To stay afloat, OJ has had to sell some of his horses—many of them to Ricky “Yup” Park (Stephen Ewan), a former child star and now impresario of the nearby Wild West, an exciting, reconstructed Old West town. along with an amusement park called Jupiter’s Claim. Jupp had a traumatic, near-death experience that happened during a TV shoot he starred in as a child in which an animal went berserk, and he processed that experience into different forms of entertainment, time and time again.

This opens up the film’s main discourse, which concerns the relationship between “spectacle” (buzzword) and experiences of horror, terror and danger; that turning terrifying, unfathomable encounters into entertainment is a way for people to cope with these things, particularly unknowable encounters with the natural world. The film talks a lot about the differences between humans and animals and about the supreme power of nature. His thesis concerns the precariousness of human intervention, the ultimate impossibility of our attempts to control and contain creatures and forces that are ultimately unlike us. That the siblings can attempt to encounter a UFO (an entity so powerful and mysterious to them) only by capturing it on film is a perfect capture of the theme. Shooting something distances the viewer from the object, makes it legible and safe.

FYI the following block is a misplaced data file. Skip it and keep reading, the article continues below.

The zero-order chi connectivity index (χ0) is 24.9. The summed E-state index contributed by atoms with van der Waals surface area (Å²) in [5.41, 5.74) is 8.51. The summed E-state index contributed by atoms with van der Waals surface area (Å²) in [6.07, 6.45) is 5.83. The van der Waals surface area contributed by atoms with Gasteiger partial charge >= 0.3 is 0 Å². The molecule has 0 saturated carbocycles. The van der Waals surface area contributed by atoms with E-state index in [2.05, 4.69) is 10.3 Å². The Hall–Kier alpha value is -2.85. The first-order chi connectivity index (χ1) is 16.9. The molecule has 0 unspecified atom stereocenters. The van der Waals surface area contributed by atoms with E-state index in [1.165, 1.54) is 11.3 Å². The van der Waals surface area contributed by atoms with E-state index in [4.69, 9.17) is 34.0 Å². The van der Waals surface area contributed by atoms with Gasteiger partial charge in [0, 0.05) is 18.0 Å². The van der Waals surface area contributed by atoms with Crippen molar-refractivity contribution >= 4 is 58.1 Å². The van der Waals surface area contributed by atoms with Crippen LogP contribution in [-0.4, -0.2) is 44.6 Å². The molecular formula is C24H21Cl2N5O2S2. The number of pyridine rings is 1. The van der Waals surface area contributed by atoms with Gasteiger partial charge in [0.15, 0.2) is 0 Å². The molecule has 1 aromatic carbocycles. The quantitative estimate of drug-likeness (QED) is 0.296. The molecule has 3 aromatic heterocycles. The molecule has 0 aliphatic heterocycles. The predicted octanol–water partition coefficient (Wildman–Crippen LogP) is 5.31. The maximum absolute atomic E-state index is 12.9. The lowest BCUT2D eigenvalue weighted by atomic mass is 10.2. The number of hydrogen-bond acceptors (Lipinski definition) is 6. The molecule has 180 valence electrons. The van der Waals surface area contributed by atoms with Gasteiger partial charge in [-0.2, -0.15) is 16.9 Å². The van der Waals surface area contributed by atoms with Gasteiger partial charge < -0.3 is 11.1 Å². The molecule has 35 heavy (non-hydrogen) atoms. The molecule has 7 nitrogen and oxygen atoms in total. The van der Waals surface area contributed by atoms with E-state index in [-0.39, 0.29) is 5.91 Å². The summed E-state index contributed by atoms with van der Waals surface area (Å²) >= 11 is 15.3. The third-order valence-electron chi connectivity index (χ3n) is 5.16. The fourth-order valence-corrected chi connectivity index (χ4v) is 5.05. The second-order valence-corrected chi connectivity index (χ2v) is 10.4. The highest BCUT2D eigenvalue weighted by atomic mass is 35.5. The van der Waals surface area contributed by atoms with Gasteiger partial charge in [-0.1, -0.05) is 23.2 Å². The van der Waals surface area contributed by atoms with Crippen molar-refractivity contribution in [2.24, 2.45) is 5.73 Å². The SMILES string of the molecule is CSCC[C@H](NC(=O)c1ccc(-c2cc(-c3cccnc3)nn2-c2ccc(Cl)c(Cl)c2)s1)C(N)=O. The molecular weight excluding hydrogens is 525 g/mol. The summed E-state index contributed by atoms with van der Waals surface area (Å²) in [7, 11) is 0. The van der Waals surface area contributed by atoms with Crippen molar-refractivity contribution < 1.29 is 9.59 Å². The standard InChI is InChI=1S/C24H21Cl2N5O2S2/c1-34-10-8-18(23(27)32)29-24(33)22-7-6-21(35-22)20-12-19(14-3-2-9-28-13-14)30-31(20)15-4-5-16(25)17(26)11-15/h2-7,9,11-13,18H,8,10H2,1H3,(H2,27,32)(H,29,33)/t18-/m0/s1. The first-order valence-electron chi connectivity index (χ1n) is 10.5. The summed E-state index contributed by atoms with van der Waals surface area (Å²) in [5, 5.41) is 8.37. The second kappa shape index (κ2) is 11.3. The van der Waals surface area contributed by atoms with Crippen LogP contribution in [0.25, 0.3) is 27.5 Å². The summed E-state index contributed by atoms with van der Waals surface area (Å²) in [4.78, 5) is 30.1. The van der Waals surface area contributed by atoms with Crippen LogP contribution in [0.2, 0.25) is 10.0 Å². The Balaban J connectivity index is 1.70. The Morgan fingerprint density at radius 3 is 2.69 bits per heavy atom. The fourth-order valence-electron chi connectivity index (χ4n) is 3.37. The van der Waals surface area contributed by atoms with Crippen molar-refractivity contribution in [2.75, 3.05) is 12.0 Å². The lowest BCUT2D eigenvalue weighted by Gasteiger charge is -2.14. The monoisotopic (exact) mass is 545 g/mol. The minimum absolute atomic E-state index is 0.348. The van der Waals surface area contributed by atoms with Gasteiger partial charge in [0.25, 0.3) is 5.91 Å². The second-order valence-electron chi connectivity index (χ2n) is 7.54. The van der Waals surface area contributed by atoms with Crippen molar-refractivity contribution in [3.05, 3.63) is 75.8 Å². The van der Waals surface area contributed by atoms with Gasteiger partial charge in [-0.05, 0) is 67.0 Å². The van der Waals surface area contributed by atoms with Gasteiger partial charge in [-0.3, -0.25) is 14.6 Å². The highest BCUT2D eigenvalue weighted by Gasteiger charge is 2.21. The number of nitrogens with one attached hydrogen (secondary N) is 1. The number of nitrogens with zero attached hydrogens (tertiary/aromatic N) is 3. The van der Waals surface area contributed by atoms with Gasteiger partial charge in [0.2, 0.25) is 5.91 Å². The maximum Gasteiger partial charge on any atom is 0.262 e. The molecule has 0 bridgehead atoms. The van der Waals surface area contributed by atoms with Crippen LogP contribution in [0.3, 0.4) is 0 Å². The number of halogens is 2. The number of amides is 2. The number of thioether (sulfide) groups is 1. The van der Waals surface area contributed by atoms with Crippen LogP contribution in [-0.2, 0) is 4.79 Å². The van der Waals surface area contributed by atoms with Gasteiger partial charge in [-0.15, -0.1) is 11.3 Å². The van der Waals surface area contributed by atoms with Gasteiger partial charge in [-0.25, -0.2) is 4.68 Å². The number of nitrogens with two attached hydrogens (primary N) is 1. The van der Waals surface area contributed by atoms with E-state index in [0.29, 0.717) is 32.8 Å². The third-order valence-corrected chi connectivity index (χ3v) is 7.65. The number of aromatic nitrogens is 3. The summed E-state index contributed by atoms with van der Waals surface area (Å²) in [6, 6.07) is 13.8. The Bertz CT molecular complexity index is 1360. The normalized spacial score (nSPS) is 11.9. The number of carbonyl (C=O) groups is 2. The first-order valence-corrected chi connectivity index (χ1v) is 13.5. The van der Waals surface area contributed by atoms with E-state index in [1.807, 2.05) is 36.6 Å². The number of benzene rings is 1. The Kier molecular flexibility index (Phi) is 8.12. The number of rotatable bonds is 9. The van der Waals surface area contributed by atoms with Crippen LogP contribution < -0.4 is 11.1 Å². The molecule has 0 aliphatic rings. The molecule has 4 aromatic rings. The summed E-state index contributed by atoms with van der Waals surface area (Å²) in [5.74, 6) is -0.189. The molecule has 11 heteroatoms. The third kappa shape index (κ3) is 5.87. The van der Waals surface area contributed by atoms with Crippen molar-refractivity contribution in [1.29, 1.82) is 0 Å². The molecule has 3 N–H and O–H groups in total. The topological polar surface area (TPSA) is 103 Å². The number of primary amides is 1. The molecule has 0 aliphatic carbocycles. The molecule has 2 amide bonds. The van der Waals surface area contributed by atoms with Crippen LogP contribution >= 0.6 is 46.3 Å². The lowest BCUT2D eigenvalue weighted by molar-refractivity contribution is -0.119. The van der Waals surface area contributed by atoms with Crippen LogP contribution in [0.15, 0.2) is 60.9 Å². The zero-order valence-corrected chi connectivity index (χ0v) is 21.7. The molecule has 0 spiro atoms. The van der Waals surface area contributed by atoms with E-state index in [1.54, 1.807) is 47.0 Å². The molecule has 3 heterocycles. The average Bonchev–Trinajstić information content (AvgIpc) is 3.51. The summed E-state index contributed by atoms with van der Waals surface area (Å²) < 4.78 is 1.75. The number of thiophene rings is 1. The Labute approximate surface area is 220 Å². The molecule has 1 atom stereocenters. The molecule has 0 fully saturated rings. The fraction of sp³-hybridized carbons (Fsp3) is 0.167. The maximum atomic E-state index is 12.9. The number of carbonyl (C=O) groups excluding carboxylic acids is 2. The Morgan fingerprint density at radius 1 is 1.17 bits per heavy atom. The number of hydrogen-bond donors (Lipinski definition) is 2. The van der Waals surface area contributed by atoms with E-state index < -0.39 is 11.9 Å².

Film has a lot to say about the difference between looking at something and “watching” it from a safe simulacrum—so much so that when I got home, I happily pulled my old film theory textbooks from my bookshelf and flipped through essays by Christian Metz, Laura Mulvey, and Thomas Elzesser. No so tight and so rich and has so much to say about our relationship with cinema that I want to write Term Paper on it instead of a review; I want to dig deeper into how this reveals meaning and continues the conversation about “the gaze” and “the gaze” and other Napilakanian philosophies about what film and entertainment in general do for us.